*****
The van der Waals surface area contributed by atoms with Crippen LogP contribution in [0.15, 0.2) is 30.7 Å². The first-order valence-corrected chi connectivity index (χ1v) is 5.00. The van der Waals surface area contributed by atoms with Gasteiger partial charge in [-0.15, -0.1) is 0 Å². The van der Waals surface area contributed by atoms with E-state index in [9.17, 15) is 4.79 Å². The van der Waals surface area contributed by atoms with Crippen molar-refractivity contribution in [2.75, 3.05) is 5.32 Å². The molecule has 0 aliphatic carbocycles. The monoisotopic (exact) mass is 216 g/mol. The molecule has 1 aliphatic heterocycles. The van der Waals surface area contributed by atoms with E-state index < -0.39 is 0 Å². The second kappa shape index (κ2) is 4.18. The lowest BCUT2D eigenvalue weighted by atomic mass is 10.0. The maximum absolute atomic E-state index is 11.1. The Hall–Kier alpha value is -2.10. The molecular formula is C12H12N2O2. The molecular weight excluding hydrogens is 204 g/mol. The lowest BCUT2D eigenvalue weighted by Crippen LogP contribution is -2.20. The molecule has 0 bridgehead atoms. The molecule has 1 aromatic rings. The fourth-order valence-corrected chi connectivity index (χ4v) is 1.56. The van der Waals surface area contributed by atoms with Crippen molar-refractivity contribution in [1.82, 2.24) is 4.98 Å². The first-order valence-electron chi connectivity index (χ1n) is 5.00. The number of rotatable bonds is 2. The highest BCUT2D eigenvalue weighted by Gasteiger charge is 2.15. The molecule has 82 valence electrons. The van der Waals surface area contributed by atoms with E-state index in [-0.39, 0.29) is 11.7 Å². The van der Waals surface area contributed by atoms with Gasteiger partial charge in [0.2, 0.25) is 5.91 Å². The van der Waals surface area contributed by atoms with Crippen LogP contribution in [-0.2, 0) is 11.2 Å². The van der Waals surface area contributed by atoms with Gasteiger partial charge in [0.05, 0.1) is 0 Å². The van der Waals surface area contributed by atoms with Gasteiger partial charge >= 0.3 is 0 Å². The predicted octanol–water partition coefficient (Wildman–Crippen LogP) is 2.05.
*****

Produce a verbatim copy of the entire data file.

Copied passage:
The van der Waals surface area contributed by atoms with Crippen LogP contribution in [0.15, 0.2) is 30.7 Å². The first-order valence-corrected chi connectivity index (χ1v) is 5.00. The van der Waals surface area contributed by atoms with Gasteiger partial charge in [-0.15, -0.1) is 0 Å². The van der Waals surface area contributed by atoms with E-state index in [9.17, 15) is 4.79 Å². The van der Waals surface area contributed by atoms with Crippen molar-refractivity contribution in [2.75, 3.05) is 5.32 Å². The molecule has 0 aliphatic carbocycles. The monoisotopic (exact) mass is 216 g/mol. The molecule has 1 aliphatic heterocycles. The van der Waals surface area contributed by atoms with E-state index < -0.39 is 0 Å². The second kappa shape index (κ2) is 4.18. The lowest BCUT2D eigenvalue weighted by atomic mass is 10.0. The maximum absolute atomic E-state index is 11.1. The Hall–Kier alpha value is -2.10. The molecular formula is C12H12N2O2. The molecular weight excluding hydrogens is 204 g/mol. The lowest BCUT2D eigenvalue weighted by Crippen LogP contribution is -2.20. The molecule has 0 bridgehead atoms. The molecule has 1 aromatic rings. The fourth-order valence-corrected chi connectivity index (χ4v) is 1.56. The van der Waals surface area contributed by atoms with Crippen molar-refractivity contribution in [1.82, 2.24) is 4.98 Å². The first-order valence-electron chi connectivity index (χ1n) is 5.00. The number of rotatable bonds is 2. The highest BCUT2D eigenvalue weighted by Gasteiger charge is 2.15. The molecule has 82 valence electrons. The van der Waals surface area contributed by atoms with E-state index in [-0.39, 0.29) is 11.7 Å². The van der Waals surface area contributed by atoms with Gasteiger partial charge in [0.2, 0.25) is 5.91 Å². The van der Waals surface area contributed by atoms with Crippen LogP contribution in [-0.2, 0) is 11.2 Å². The van der Waals surface area contributed by atoms with Gasteiger partial charge in [0.05, 0.1) is 0 Å². The van der Waals surface area contributed by atoms with Gasteiger partial charge >= 0.3 is 0 Å². The predicted octanol–water partition coefficient (Wildman–Crippen LogP) is 2.05.